InterContinental Chicago Magnificent Mile
|InterContinental Chicago Magnificent Mile|
InterContinental Chicago entrance
|Roof||471 ft (144 m)|
|Design and construction|
|Architect||Walter W. Ahlschlager|
InterContinental Chicago Magnificent Mile is a hotel in Chicago, Illinois, United States. The hotel currently occupies two multi-story buildings. The historic tower, or "South Tower," is a 471-foot (144 m), 42-story building which was completed in 1929 originally as the home of the Medinah Athletic Club. The new tower, or "North Tower" is a 295-foot (90 m), 28-story addition, completed in 1961.
Medinah Athletic Club
|This section does not cite any references or sources. (February 2007)|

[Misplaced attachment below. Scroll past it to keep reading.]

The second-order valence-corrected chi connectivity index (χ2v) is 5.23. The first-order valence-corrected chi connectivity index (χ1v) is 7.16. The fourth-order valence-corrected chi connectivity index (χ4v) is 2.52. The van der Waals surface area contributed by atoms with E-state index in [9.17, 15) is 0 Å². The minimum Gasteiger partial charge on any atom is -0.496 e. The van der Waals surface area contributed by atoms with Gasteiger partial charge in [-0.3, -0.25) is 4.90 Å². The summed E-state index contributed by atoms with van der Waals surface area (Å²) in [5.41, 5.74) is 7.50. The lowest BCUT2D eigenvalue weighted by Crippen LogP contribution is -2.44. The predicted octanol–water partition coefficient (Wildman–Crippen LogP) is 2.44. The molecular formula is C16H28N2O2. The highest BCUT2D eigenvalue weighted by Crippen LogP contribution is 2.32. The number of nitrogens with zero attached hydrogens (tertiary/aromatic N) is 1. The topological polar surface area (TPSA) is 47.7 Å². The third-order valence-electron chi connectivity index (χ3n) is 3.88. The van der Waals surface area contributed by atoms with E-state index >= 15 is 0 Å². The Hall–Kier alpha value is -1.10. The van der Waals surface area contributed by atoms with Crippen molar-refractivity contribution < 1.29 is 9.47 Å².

Before the stock market crash of 1929, the United States was experiencing a building boom. One of these projects was the future home of the Medinah Athletic Club in Chicago, commissioned by the Shriners Organization and designed by architect named Walter W. Ahlschlager. The Chicago Shriners Club assisted by its Chicago attorneys Lewis, Adler, Lederer & Kahn (now known as Arnstein & Lehr, LLP) purchased the property at the northeast corner of Michigan Avenue and Illinois Street directly north of the Tribune Tower. The purchase was $1,000,000.00 and $5,000,000.00 more was spent on building and equipping what was then to be the 34 story Medinah Athletic Club. There were to be 3,500 member, every one of whom had to be a Shriner. At the time of the announcement on November 22, 1925, 1,000 Shriner had taken out founder memberships.  The cornerstone of the Medinah Athletic Club was laid on November 5, 1928. In a ceremony held that day, a copper box was placed within the cornerstone to commemorate the occasion. Filled with records of their organization, photographs of its members, a copy of the Chicago Tribune announcing the proposal of the building, coins, and other historic data, this time capsule remains sealed within the hotel’s limestone exterior. Construction of the building was completed in 1929 and the finished structure was 42 stories holding 440 guest rooms which were available for the exclusive use of the club’s members and it guests.